developing countries than in the OECD countries.
• Proprietary brand forms of several of the multi-source drugs surveyed are the only products
available in many of the African countries enjoying a monopoly market, although low priced generic
equivalents, are available in the world market. These countries do not offer patent protection to drugs.
• There is a very wide variation of retail prices in the countries surveyed:
(i) The variation in the retail prices of proprietary drugs are much wider (range: 1:16-1:59), than the variation
in prices of generic equivalents (range 1:7-1:18).
(ii) The variation in the retail prices of multi-source drugs in developing countries (range 1:1.7-1:59) are much
wider than the variations in OECD countries (range 1:2-1:11.5)
It is assumed that market forces promote competition. It should therefore follow that in a free market,
competition will result in lowering and more importantly, leveling of the prices. This appears to be so,
in the OECD countries and to a certain extent in the generic drugs market in the developing countries
but not in the proprietary drug market in developing countries.
The smaller variation in retail drug prices in OECD may be due, as stated earlier, among others, to the
• Co-marketing arrangement by manufacturers;
The wide variation in prices of proprietary drugs in the developing countries suggests that the guiding
principle which the drug industry seems to adopt in fixing prices is to set the limits according to what
the market can bear. Profit maximisation seems to be the only objective.
There is evidence that competition is possible in the pharmaceutical market and this will bring prices
down. Data from India proves this. When competitors introduce their products, the originators will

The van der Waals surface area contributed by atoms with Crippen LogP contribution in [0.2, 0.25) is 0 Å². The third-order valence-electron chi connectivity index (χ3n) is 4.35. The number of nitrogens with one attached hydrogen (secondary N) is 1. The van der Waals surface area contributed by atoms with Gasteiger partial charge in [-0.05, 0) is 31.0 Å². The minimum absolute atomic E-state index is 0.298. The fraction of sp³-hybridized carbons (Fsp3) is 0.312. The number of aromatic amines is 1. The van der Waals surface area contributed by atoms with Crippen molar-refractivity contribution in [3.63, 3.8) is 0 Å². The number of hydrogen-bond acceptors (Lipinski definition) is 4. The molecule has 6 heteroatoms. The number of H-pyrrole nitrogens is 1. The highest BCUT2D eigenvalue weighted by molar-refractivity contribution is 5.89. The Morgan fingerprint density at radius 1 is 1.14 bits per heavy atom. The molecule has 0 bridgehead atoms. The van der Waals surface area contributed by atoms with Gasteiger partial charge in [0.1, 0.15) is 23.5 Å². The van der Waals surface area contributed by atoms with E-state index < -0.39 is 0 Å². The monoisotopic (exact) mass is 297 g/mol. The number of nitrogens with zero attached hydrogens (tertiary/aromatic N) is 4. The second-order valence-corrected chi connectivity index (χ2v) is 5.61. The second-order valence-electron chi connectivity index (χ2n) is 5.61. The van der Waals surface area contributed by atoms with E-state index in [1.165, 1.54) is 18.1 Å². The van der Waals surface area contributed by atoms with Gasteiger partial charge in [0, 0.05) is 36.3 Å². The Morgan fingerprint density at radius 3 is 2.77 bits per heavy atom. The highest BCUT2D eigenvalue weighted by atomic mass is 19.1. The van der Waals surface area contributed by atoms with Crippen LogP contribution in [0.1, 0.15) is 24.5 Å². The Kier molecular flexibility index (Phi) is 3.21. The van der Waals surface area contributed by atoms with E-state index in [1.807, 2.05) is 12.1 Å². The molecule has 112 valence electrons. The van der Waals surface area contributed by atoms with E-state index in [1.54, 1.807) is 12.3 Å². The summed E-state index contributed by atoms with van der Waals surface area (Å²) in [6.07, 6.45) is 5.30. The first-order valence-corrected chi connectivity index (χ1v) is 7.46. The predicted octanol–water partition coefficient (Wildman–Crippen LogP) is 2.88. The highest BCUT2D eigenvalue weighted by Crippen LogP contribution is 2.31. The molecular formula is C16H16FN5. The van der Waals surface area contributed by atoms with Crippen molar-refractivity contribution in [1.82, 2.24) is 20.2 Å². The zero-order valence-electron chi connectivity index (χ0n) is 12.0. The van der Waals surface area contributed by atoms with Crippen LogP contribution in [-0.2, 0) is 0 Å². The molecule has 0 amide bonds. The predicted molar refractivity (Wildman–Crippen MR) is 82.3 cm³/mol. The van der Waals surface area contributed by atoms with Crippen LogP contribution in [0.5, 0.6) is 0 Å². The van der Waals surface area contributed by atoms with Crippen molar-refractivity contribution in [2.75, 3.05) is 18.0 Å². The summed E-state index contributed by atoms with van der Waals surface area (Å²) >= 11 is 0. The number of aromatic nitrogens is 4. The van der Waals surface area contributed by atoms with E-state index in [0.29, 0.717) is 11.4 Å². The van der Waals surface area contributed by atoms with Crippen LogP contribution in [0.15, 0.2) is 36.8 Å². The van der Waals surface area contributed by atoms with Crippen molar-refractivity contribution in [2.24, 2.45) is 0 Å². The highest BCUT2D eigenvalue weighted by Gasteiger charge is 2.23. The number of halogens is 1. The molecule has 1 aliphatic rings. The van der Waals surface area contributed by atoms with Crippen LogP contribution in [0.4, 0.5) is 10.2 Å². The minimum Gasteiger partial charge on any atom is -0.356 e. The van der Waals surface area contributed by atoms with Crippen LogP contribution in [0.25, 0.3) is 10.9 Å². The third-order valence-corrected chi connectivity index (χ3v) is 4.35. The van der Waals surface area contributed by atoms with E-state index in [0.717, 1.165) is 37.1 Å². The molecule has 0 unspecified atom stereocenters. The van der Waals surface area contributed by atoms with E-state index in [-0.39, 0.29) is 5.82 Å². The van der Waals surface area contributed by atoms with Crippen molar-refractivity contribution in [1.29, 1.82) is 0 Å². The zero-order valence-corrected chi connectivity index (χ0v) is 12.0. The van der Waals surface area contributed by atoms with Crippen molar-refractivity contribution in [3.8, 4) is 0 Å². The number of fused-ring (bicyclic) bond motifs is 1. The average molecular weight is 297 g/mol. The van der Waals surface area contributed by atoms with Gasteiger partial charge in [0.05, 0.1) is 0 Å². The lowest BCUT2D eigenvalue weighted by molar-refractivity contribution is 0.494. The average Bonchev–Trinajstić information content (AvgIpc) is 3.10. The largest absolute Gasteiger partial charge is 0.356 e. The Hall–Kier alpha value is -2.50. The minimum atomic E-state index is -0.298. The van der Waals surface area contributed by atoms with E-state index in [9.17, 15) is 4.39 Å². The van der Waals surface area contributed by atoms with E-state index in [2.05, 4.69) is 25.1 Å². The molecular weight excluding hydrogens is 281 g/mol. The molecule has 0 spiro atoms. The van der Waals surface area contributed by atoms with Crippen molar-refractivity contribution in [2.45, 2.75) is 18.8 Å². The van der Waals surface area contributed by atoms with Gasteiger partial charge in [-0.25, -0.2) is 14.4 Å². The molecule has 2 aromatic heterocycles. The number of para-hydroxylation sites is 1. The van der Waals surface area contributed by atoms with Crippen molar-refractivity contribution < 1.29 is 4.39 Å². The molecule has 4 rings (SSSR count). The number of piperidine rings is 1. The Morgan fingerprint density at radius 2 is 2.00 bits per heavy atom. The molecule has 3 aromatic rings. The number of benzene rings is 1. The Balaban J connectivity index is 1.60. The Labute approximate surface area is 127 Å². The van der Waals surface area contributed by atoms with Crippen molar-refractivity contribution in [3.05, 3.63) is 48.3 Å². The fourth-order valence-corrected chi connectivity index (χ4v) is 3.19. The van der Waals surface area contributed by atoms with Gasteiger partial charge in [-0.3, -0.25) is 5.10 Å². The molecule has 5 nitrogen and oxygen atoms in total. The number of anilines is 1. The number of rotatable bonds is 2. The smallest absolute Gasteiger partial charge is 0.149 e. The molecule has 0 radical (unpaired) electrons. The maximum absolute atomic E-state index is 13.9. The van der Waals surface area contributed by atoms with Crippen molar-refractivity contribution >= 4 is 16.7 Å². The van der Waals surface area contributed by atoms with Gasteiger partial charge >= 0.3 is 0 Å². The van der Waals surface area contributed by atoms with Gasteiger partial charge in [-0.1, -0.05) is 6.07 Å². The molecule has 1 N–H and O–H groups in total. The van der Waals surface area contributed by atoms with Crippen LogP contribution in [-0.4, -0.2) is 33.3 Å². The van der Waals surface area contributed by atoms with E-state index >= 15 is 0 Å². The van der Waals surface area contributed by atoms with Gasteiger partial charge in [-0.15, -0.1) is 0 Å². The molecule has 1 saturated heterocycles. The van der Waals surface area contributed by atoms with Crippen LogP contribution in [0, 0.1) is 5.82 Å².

lower their prices and compete with the national firms. They will not withdraw from the market. Thus,
it is important to introduce generic competitors as early as possible to prevent the originators having
time to secure brand loyalty to their products by skillful promotion.
There is a time lag between the introduction of a drug in the world market and a competitor to get its
product into the home market. It takes further time to capture adequate market share so as to increase
production, lower costs and compete with the originator. The Indian data on retail prices of three drugs
recently introduced and four others which were introduced much earlier, illustrate this phenomenon and
underscores the need for national policies on intellectual property system with provisions to enable
national firms to initiate production of new drugs as early as possible. Indian firms were able to do this
by a process of reverse engineering. This was possible because the Indian national legislation on patents
did not provide patent protection for products.
However with TRIPs Agreement taking effect, all member states of the WTO should provide patent
protection for products and processes for 20 years. The only way national firms can initiate production
is by compulsory licensing which is allowed in the TRIPs Agreement. Nevertheless, only a few of the
advanced developing countries can use compulsory licensing to manufacture new drugs. A vast
majority of developing countries do not have any facilities for production of pharmaceuticals.
These countries depend on imports of raw materials and finished products. They can have access to
lower priced drugs produced in the more advanced developing countries or by generic manufacturers in
some developed countries only by parallel importing. This is also allowed in the TRIPs Agreement.
Analysis of empirical data provided in this paper supports the position that compulsory licensing and
parallel imports are two provisions which should be in all national legislations on intellectual property
rights. TRIPs Agreement allows these provisions to be included in the national legislation on prices.
This will enable developing countries regular access to good quality essential drugs at affordable prices.
 India and Nepal seem to have a ‘common market’ in pharmaceuticals. Drugs introduced in India are
immediately available in Nepal at Indian prices.
Administrative Appeals Tribunal DECISION AND REASONS FOR DECISION  AATA 639 ADMINISTRATIVE APPEALS TRIBUNAL No NT2005/7, NT2005/56 to 65 TAXATION APPEALS DIVISION ROCHE PRODUCTS PTY LIMITED Applicant COMMISSIONER OF TAXATION Respondent DECISION Tribunal Place Sydney Decision The decision of the Commissioner of Taxation is
Curriculum Vitae Nasrin Maleki-Dizaji Personal Details: Date of Birth: Place of Birth: Nationality: Marital Status: Address: Department of Pharmacology & Toxicology; Faculty of Pharmacy; Tabriz University of Medical Sciences; Tabriz, Iran. Education: 1982-1988 Pharm D., Faculty of Pharmacy; Tabriz University; Tabriz; Iran M.Sc. in Immunopharmacol